These things never help to fix a problem and ultimately bring more hurt to all involved.These include, ultimatums, yelling, threatening to cut off the friendship, name calling, and personal attacks. Breathe, step back and allow some time before you try again.There is a marked difference in avoiding a hard topic and thoughtfully planning the ideal time to have a potentially difficult conversation.
“Treat your friends like you do your best pictures; place them in the best light.” ~Unknown I recently had a disagreement with a close friend.
There was a good deal of uncontrolled emotion on my side. I became more and more frustrated and less effective at explaining my feelings.
But arguments that sound like "Yes-No-Yes-No" go nowhere. Warn your child to be careful about asking friends "Why" questions those can sound critical. Adding a "please" also makes it easier for the friend to listen.
Asking questions can help kids understand better what the other person wants and why. We, adults, tend to want to talk everything out, but kids often resolve conflicts by just separating for a few minutes, hours, or days, and then coming together again and just being nice to each other.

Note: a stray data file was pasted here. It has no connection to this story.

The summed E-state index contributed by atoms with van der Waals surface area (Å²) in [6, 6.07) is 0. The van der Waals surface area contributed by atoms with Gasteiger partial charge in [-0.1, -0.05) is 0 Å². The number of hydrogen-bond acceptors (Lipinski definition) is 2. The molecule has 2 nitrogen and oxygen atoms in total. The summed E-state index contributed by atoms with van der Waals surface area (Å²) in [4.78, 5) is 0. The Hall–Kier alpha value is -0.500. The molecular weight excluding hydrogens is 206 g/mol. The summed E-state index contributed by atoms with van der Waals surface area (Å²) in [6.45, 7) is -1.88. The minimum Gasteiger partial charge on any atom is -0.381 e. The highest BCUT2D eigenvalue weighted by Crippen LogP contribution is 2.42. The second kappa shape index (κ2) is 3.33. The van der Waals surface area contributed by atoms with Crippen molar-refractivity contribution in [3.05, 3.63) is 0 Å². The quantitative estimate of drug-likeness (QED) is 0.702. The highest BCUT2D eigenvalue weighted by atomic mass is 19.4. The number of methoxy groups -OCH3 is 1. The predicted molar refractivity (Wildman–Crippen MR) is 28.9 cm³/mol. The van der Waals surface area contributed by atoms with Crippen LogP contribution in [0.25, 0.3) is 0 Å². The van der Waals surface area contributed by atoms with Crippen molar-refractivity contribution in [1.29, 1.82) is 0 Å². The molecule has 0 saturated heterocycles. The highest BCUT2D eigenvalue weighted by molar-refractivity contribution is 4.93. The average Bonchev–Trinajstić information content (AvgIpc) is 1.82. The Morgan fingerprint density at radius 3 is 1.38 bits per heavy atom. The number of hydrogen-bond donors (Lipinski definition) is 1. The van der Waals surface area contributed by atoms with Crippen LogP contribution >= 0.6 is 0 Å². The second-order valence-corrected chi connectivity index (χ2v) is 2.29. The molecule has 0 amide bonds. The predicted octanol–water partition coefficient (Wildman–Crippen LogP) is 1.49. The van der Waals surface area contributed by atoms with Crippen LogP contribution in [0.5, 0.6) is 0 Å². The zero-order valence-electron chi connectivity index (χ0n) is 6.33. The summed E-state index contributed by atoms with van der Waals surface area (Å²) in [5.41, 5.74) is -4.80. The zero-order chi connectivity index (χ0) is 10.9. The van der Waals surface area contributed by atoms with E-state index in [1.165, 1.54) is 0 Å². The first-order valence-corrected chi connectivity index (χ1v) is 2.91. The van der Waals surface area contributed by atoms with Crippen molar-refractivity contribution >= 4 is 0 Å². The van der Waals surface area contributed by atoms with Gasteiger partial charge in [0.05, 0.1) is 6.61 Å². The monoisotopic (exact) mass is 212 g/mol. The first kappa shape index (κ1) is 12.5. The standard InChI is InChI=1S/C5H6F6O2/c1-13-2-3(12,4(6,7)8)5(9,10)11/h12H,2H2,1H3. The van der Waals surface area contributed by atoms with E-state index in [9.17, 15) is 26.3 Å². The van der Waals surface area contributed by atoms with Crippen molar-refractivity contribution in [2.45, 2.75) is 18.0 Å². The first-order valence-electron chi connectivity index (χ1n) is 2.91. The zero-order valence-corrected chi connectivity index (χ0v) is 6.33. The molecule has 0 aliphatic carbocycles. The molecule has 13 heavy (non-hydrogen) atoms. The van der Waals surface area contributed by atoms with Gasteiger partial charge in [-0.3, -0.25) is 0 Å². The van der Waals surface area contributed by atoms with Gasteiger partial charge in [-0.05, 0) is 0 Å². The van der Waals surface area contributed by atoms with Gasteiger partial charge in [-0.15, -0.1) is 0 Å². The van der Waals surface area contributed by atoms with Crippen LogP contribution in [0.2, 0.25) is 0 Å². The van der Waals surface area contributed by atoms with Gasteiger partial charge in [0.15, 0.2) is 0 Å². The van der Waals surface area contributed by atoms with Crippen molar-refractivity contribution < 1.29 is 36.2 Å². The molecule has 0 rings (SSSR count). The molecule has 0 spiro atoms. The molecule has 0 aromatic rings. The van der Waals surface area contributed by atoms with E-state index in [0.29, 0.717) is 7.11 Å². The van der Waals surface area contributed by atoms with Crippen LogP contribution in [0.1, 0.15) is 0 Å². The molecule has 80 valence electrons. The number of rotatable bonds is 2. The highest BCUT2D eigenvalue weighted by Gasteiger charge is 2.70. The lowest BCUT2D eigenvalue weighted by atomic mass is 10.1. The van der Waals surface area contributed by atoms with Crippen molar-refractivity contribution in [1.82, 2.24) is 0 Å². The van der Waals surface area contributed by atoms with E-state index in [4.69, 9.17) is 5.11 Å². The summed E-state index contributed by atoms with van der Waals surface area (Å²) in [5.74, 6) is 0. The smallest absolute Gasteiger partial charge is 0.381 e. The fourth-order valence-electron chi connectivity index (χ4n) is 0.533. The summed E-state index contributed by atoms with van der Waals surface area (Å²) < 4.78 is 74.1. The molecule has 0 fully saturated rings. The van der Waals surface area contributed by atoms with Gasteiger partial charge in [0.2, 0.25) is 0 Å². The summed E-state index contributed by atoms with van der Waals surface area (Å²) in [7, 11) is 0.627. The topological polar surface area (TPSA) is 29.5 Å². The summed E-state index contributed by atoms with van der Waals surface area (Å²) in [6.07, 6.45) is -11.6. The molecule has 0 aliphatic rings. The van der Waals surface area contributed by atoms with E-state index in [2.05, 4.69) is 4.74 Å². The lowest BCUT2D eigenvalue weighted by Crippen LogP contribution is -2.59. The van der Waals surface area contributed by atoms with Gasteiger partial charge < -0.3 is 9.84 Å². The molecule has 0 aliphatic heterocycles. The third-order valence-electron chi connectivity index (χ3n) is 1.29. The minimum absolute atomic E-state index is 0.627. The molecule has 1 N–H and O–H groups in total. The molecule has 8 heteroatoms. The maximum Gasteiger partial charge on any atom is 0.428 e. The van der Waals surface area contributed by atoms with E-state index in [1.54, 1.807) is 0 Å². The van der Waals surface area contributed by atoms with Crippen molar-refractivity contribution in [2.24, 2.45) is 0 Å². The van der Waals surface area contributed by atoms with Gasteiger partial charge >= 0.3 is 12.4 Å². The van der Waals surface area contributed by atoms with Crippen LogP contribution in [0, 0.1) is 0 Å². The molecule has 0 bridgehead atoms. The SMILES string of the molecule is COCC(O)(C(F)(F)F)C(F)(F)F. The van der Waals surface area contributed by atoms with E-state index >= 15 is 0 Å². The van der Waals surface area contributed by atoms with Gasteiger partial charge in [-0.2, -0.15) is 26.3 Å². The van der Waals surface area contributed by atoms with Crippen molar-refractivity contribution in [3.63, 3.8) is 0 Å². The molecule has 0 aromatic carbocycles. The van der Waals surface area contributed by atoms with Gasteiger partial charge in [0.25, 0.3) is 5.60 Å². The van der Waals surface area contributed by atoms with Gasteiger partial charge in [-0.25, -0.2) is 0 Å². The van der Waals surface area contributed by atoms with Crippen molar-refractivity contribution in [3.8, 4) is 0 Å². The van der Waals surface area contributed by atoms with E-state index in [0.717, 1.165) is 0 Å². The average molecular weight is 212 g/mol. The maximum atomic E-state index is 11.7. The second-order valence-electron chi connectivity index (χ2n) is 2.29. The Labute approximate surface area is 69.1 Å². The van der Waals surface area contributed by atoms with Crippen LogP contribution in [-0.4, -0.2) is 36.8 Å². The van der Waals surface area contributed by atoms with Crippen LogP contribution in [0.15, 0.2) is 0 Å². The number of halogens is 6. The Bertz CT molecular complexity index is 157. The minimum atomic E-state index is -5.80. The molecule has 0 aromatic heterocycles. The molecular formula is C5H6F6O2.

What's the best way to approach a friend who's struggling with an eating disorder, fighting a drug problem, mourning the loss of a parent or battling depression?
How can you be helpful when you're not going through they problem they're going through?
It was my inability to effectively convey what was in my heart and on my mind that led to hurt feelings and further misunderstanding.
After much self examination, I’ve come up with a few tips to communicate effectively during a conflict. In my case, I felt I needed to bring the subject up right then or I might not have gotten the nerve again.
I was embarrassed and grateful, but I realized I needed to evaluate a few of my shortcomings to avoid making the same mistake again.
I also realized that what I was feeling wasn’t the problem.